So are we purple, or…

We’ve reached the end of election week, and basically everyone is disappointed. Republicans lost the house. Democrats failed to get the Senate. Here in Georgia, Republicans lost seats in both the State House and the State Senate, but maintained control. Meanwhile, there are two statewide seats going to a runoff and the not so simple matter of the governorship.

Yes, THAT race. The one where the Brian Kemp (R) has declared victory and that Stacy Abrams (D) is vowing to take to court to make sure every vote is counted. The one that is less than 13,000 votes from needing a runoff. That’s 0.33% of the vote total. It doesn’t get much closer than that. I’m having flashbacks to Bush v. Gore in 2000.

But the question remains, “Where do we go from here?” I had friends working on both sides. I have concurrently been mocked for being both conservative and liberal. In an era where people are more divided than ever, how do we function in a divided government?

To any elected official who may be reading this… Remember that you were elected to govern. Don’t let good ideas die because they came from the other side of the aisle. Represent your district, not your party. Work together on areas where there is common ground to get needed changes made. Immigration is more than just building a wall. Healthcare is more than the Affordable Care Act. We have rural areas of this state without basic infrastructure like high speed internet which is the key to education, technology, and being able to start a small business. Not to mention hospitals closing throughout the rural areas. I’m lucky to live near a hospital now. But people in the surrounding counties aren’t so lucky. Work to address these issues in a practical, achievable way.  And don’t forget about south Georgia, Florida, Puerto Rico, and everywhere else IN THIS COUNTRY that are struggling to rebuild after major natural disasters.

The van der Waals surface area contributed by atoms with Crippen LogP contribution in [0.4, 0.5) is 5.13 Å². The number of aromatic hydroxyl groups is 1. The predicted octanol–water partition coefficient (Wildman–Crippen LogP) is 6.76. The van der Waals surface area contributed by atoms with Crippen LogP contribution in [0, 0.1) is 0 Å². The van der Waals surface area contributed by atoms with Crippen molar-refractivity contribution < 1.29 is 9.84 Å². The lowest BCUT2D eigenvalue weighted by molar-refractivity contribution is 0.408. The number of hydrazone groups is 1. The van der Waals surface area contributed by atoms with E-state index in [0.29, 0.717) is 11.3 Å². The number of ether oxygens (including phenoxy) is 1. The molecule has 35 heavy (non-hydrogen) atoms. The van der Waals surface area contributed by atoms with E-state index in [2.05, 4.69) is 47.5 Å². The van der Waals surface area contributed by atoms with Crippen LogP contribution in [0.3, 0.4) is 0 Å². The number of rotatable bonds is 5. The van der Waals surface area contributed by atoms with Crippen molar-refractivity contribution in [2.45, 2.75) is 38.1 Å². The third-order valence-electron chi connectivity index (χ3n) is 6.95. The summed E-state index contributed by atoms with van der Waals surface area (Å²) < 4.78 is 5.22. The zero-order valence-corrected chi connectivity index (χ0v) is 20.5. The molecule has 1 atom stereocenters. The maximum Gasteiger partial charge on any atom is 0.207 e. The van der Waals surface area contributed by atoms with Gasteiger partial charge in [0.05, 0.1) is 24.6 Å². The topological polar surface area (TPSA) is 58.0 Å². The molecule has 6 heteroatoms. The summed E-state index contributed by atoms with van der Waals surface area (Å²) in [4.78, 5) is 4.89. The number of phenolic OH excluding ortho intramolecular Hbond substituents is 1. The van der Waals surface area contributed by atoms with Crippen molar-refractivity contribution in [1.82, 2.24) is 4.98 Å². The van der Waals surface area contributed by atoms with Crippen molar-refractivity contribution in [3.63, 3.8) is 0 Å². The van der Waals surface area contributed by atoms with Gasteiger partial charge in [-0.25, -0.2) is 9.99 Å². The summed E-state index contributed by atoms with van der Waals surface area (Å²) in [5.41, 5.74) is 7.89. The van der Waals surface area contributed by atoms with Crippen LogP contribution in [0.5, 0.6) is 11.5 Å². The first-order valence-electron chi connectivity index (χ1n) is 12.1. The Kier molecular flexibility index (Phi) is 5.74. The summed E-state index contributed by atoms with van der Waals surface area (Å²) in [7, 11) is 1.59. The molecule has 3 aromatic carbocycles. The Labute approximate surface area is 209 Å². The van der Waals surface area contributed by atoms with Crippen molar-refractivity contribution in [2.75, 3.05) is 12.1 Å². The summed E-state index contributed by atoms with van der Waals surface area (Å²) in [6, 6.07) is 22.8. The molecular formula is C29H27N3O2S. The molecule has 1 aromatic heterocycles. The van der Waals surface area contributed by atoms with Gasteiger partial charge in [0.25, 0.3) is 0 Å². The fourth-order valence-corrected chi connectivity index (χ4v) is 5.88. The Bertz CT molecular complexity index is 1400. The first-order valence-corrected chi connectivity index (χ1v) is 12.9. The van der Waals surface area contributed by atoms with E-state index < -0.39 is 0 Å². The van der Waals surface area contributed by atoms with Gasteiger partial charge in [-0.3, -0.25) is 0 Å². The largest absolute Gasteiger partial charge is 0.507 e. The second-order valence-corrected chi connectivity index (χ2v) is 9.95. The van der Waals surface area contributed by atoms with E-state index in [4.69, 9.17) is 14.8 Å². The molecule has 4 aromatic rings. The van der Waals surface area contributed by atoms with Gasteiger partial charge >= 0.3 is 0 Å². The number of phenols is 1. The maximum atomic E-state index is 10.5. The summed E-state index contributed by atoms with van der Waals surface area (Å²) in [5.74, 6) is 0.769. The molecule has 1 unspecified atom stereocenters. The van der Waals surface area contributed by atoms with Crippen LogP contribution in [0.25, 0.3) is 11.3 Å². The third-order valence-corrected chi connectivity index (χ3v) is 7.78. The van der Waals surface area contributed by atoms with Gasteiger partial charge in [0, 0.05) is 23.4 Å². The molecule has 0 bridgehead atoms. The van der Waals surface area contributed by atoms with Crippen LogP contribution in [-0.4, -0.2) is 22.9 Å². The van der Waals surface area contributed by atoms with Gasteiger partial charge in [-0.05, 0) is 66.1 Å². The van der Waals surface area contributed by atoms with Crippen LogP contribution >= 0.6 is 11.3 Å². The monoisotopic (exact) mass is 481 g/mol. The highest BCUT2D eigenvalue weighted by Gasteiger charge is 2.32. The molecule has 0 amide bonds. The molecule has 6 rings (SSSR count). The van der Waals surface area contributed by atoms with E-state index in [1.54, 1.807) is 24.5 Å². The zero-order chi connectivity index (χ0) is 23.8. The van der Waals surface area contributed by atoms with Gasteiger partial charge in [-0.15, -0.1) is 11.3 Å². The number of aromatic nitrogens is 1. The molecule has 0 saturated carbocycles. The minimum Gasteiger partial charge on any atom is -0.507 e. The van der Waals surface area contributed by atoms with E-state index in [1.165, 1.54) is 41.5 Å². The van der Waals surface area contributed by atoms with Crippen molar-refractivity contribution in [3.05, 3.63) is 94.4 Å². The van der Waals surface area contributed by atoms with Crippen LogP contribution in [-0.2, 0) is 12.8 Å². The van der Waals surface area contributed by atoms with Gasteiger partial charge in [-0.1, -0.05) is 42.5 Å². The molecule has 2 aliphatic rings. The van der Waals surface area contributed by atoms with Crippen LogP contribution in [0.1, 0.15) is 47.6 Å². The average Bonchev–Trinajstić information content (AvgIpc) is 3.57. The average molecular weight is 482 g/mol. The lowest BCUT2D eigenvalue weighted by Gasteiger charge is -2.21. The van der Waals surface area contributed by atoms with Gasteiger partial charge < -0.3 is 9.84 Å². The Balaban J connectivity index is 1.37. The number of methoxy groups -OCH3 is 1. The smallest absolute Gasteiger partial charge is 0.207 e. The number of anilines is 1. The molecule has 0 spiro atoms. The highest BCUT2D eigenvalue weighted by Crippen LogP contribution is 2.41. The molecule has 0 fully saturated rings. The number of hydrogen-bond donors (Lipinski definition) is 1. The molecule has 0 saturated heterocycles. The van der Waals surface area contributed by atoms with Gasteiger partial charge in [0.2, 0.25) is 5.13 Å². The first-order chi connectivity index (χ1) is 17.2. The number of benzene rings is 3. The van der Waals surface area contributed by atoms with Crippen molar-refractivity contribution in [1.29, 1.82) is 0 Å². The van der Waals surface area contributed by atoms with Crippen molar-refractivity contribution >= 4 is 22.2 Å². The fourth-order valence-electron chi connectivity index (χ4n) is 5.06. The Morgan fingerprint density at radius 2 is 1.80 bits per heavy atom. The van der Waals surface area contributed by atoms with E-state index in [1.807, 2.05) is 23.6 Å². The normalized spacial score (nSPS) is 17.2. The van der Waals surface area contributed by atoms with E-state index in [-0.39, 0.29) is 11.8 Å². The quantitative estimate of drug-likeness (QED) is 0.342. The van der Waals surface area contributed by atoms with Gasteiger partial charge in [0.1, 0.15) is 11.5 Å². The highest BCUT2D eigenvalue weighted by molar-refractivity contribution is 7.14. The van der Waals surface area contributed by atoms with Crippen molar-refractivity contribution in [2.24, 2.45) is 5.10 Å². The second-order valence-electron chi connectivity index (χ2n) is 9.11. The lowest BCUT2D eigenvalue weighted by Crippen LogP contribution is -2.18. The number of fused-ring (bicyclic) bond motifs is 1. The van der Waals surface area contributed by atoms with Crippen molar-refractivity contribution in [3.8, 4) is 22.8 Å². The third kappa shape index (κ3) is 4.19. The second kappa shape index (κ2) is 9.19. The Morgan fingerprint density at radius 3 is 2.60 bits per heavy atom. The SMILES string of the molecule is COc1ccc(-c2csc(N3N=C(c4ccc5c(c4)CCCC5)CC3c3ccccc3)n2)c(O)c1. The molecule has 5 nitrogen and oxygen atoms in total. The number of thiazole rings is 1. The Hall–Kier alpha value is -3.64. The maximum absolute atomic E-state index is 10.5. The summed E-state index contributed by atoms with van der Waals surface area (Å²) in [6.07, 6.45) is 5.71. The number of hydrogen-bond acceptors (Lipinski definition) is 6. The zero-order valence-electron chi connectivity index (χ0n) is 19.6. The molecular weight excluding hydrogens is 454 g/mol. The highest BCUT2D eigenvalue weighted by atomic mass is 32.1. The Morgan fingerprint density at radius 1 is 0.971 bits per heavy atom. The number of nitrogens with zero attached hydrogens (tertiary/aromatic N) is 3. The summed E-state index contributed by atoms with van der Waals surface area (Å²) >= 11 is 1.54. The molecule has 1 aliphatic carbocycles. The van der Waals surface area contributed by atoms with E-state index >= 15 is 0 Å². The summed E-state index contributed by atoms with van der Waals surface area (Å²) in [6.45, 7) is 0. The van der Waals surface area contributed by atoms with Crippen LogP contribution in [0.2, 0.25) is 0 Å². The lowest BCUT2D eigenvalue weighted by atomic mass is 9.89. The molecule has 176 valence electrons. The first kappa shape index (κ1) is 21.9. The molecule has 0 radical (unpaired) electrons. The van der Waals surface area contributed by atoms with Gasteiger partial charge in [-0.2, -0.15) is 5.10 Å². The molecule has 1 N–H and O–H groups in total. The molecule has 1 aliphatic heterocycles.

To my friends who were fired up and working for this election: do not despair if your candidate lost. To the victors, don’t gloat. Your victory means nothing if your candidate makes a fool of themselves in office, or if the government is in worse condition at the end of their term than when they took office. Be an activist. Lobby for your views. Make sure your elected officials (and their staff) know your name. You don’t have to agree with them, but you can still let them know your views in a rational and professional manner.

But even more importantly, do YOUR part to make your community a better place. Volunteer for different projects. Locally, I’ll be happy to put you in touch with different non-profits who would love some extra help. You drove people to the polls? How about driving cancer patients to treatment? Instead of asking people to vote, get a group together and clean up a park on weekend. Don’t leave it to the elected officials. Do your part to make your community better.

We have at least two years of divided government. During that time, let’s start identifying as Georgians and Americans again instead of Republicans and Democrats.

Photos from Jekyll Island

Here’s some photos from our recent visit to Jekyll Island.